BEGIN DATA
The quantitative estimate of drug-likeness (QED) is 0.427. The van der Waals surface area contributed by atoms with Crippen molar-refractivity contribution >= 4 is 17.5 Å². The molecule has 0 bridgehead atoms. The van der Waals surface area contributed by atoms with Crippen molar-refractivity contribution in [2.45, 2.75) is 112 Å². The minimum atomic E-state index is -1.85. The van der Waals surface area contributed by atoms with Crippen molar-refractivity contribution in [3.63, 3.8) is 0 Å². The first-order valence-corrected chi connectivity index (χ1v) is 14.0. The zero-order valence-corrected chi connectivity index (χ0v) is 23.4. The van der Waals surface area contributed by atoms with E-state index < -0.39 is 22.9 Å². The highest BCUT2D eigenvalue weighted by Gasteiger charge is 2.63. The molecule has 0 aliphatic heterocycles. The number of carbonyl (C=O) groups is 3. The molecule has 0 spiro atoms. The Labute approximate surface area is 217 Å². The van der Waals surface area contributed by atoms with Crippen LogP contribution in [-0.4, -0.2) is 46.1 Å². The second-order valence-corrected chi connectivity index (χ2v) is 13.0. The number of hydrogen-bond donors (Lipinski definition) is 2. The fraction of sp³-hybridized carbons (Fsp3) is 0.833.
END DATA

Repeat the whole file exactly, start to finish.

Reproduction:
The quantitative estimate of drug-likeness (QED) is 0.427. The van der Waals surface area contributed by atoms with Crippen molar-refractivity contribution >= 4 is 17.5 Å². The molecule has 0 bridgehead atoms. The van der Waals surface area contributed by atoms with Crippen molar-refractivity contribution in [2.45, 2.75) is 112 Å². The minimum atomic E-state index is -1.85. The van der Waals surface area contributed by atoms with Crippen molar-refractivity contribution in [3.63, 3.8) is 0 Å². The first-order valence-corrected chi connectivity index (χ1v) is 14.0. The zero-order valence-corrected chi connectivity index (χ0v) is 23.4. The van der Waals surface area contributed by atoms with E-state index < -0.39 is 22.9 Å². The highest BCUT2D eigenvalue weighted by Gasteiger charge is 2.63. The molecule has 0 aliphatic heterocycles. The number of carbonyl (C=O) groups is 3. The molecule has 0 spiro atoms. The Labute approximate surface area is 217 Å². The van der Waals surface area contributed by atoms with Crippen LogP contribution in [-0.4, -0.2) is 46.1 Å². The second-order valence-corrected chi connectivity index (χ2v) is 13.0. The number of hydrogen-bond donors (Lipinski definition) is 2. The fraction of sp³-hybridized carbons (Fsp3) is 0.833.